The opinion of the court was delivered by: CURTIN
This is a civil action brought by the government against defendant Marine Midland Bank to recover payments for withholding and FICA taxes. Marine Midland Bank [Marine] seeks summary judgment on the ground that the government has failed to commence this action within the applicable statutory period of time.
This suit evolves from the bankruptcy of Paper Tubes, Inc. Paper Tubes borrowed money from Marine which the government alleges was used to pay Paper Tube employees. Paper Tubes filed quarterly returns for withholding and FICA taxes for the fourth quarter of 1971 and the first quarter of 1972, but the corporation failed to make the requisite payments due to its subsequent bankruptcy. The government believes that under 26 U.S.C. § 3505(b)
it may look to Marine as lender of the funds to Paper Tubes for Paper Tubes' unpaid employer contributions if the government can prove certain facts concerning Paper Tubes' knowledge and use of the borrowed funds.
The government contends that in order to sue Marine for Paper Tubes' contribution under section 3505(b), the government must first have assessed Paper Tubes for this contribution within the three-year statute of limitations prescribed in Internal Revenue Code § 6501(a).
The parties agree that Paper Tubes was assessed in 1972 within the section 6501(a) statute of limitations. It should be noted here that an assessment of taxes consists of no more than the ascertainment of the amount due and the formal entry of this amount on the books of the Secretary. United States v. Dixieline Financial, Inc., 594 F.2d 1311, 1312 (9th Cir. 1979).
After having made this assessment, the government contends that it has six years of time under Internal Revenue Code § 6502
and Treasury Regulation 26 CFR § 31.3505-1(d)(1)
to bring an "appropriate civil action" to recover the employment taxes from the lender if the lender voluntarily refuses to pay. Since this suit was commenced on August 12, 1977, the government contends that this suit has been timely brought within the six-year statute of limitations.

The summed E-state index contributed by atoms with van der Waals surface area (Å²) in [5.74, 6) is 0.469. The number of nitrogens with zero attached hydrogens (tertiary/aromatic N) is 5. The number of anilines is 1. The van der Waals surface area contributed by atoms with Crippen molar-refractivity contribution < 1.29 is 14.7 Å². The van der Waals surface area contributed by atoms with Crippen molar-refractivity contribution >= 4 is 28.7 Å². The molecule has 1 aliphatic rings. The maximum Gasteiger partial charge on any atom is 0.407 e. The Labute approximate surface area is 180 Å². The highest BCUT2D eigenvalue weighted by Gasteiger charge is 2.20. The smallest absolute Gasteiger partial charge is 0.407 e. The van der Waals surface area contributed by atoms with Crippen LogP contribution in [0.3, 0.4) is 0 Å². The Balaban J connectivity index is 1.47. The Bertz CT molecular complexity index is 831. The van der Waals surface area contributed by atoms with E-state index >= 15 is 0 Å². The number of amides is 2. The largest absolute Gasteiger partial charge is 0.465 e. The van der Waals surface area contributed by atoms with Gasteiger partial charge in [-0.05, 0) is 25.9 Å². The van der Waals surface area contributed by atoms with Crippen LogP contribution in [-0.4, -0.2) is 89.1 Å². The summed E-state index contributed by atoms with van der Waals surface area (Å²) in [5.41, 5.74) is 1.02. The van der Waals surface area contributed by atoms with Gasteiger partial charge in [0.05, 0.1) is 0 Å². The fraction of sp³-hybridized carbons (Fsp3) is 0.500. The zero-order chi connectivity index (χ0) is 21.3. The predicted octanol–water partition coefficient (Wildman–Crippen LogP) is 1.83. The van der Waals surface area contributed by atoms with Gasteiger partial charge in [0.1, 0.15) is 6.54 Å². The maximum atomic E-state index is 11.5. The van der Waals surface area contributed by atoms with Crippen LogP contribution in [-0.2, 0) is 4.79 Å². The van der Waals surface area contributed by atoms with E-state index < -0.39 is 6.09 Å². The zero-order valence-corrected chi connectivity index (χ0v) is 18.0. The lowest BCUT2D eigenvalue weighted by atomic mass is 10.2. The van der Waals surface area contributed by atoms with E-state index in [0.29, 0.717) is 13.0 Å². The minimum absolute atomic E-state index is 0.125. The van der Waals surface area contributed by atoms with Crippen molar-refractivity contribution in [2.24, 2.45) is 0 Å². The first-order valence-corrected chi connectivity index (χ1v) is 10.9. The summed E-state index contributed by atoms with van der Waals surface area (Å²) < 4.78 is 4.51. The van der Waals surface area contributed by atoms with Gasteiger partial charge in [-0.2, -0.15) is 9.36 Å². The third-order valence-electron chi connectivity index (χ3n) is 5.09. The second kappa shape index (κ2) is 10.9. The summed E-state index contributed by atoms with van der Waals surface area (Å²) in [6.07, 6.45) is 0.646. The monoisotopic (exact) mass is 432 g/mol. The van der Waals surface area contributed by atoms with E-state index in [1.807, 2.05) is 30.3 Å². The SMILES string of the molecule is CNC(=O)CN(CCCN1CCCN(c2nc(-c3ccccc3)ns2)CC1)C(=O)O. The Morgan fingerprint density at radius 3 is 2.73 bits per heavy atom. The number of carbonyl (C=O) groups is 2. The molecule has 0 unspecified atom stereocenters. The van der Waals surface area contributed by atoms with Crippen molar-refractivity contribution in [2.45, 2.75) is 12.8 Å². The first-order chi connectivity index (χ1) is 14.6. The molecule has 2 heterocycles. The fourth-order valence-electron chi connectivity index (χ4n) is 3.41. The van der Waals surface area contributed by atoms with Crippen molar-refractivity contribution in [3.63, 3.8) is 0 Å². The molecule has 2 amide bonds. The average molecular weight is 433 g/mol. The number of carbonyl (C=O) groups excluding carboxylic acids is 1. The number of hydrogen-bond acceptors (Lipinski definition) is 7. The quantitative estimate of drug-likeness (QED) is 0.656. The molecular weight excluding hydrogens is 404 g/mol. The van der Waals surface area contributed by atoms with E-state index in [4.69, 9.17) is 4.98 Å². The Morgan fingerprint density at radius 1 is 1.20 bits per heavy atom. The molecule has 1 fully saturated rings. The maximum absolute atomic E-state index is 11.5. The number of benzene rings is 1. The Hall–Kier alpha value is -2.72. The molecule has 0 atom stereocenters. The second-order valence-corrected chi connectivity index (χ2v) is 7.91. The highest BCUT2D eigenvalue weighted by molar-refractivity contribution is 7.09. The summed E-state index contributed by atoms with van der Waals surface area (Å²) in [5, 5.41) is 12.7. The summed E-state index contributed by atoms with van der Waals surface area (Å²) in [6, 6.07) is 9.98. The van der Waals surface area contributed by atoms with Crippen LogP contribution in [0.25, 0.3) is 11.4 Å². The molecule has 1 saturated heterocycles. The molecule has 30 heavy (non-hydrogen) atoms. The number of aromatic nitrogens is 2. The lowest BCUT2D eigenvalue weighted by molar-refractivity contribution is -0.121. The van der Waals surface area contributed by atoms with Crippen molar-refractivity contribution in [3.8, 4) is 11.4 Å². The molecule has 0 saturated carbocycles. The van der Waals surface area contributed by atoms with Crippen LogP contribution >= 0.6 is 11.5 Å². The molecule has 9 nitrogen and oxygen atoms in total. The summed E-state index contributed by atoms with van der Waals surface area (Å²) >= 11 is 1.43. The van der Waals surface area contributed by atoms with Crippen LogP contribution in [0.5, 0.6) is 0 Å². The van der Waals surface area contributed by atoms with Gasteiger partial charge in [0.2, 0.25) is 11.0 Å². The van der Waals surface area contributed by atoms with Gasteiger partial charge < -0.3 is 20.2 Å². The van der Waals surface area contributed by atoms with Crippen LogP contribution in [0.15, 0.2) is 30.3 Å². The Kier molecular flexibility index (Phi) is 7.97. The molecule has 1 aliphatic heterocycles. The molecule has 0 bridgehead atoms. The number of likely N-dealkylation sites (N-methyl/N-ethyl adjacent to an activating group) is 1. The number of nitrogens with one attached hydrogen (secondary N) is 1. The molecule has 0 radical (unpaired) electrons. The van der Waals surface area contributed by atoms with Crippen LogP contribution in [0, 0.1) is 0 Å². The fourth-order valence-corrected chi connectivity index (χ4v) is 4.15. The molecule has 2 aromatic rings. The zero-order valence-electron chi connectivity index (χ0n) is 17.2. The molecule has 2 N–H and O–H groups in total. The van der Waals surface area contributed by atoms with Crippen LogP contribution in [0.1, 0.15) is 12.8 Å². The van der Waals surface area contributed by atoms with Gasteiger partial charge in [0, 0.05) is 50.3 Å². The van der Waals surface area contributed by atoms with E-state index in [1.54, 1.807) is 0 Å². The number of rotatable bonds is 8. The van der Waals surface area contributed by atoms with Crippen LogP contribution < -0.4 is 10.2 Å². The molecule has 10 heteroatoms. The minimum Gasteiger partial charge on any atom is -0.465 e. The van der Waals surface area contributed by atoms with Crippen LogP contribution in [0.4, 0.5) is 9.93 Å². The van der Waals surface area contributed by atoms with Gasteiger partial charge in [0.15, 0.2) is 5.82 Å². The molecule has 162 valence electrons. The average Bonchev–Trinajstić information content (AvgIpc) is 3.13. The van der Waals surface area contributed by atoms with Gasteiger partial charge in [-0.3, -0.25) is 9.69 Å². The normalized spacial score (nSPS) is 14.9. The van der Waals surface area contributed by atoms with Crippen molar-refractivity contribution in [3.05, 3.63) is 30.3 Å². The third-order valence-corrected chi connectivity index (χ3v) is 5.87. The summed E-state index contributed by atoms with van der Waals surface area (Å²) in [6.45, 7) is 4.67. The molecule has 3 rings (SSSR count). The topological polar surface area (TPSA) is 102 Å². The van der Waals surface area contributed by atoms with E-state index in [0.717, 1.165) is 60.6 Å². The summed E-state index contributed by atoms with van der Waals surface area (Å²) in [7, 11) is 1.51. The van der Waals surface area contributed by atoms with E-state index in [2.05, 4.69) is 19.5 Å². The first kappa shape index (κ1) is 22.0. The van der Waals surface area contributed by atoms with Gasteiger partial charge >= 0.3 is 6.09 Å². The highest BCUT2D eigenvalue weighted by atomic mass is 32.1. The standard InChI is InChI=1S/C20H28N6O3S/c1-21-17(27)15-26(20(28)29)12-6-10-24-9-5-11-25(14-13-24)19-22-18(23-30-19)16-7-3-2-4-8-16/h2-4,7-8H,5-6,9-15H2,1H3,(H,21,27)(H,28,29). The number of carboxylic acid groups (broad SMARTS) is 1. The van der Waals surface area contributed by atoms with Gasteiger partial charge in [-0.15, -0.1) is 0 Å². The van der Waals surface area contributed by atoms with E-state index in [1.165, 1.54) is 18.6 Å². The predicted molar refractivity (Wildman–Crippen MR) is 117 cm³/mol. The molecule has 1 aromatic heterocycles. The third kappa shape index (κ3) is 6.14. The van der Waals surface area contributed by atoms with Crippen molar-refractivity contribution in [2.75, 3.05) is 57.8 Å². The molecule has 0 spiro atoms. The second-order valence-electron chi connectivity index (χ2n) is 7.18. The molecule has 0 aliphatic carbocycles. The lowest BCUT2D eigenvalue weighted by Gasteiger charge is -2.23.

Marine attacks this argument on several grounds. First, Marine argues that it was never assessed for Paper Tubes' employer contribution. Defendant claims that because the bank was never assessed, the government cannot look to Marine for payment because the three-year statute of limitations under section 6501(a) has expired. Similarly, the bank argues that the six-year statute of limitations under section 6502 cannot be applied here since the bank was never assessed separately from Paper Tubes.
The bank next argues that because it did not receive notice under Internal Revenue Code § 6303
of its alleged section 3505(b) liability, the government cannot use Paper Tubes' assessment as a means to sue the bank under the six-year statute of limitations. In this respect, the bank also contends that Treasury Regulation 31.3505-1(d)(1) is invalid due to the need for a separate assessment against the bank and its prejudicial six-year statute of limitations. Finally, the bank attempts to demonstrate that section 3505(b) is actually a penalty tax, and therefore, the appropriate statute of limitations should be 28 U.S.C. § 2462,
which prescribes a five-year statute of limitations on actions.
Decisional law interpreting whether a separate assessment is necessary for a lender such as the defendant in this type of action does not support Marine's theories. The court in United States v. Dixieland Financial, Inc., supra at 1313, stated in no uncertain terms that once an employer had been assessed within the three-year statute of limitations (§ 6501(a)), no further assessment was necessary against the lender: "Further assessment would accomplish nothing." Most recently in United States v. First National Bank Circle, 652 F.2d 882, 889 (9th Cir. 1981), the court stated that:
the argument that no assessment was made within the three year limitation period against the Bank, the alleged supplier of funds under Section 3505(b), is frivolous inasmuch as the Code requires no separate assessment under Section 3505 against a supplier [ e.g., lender].
Given these clear statements of the law, Marine's contrary arguments are not persuasive.
Marine claims that the bank was required to have notice of the assessment within 60 days after the making of the assessment, as provided by Internal Revenue Code § 6303. The government contends that the notice requirement of section 6303 is used for levy and distraint actions, and this case is distinguishable because it is a "civil action," and therefore, the notice requirement is unnecessary. Since courts have determined that a separate assessment for lenders is unnecessary under section 3505(b), clearly the bank cannot demand notice of this separate assessment.
Concerning the assessment of Paper Tubes, the court in United States v. Carbondale National Bank, 499 F. Supp. 51 (W.D. Pa. 1980), ruled that notice to a lender in a section 3505(b) action was not necessary. In that case, the court noted that the bank had received no notice of the original assessment against the employer and that the bank contended that the government's suit was not validly instituted under Internal Revenue ...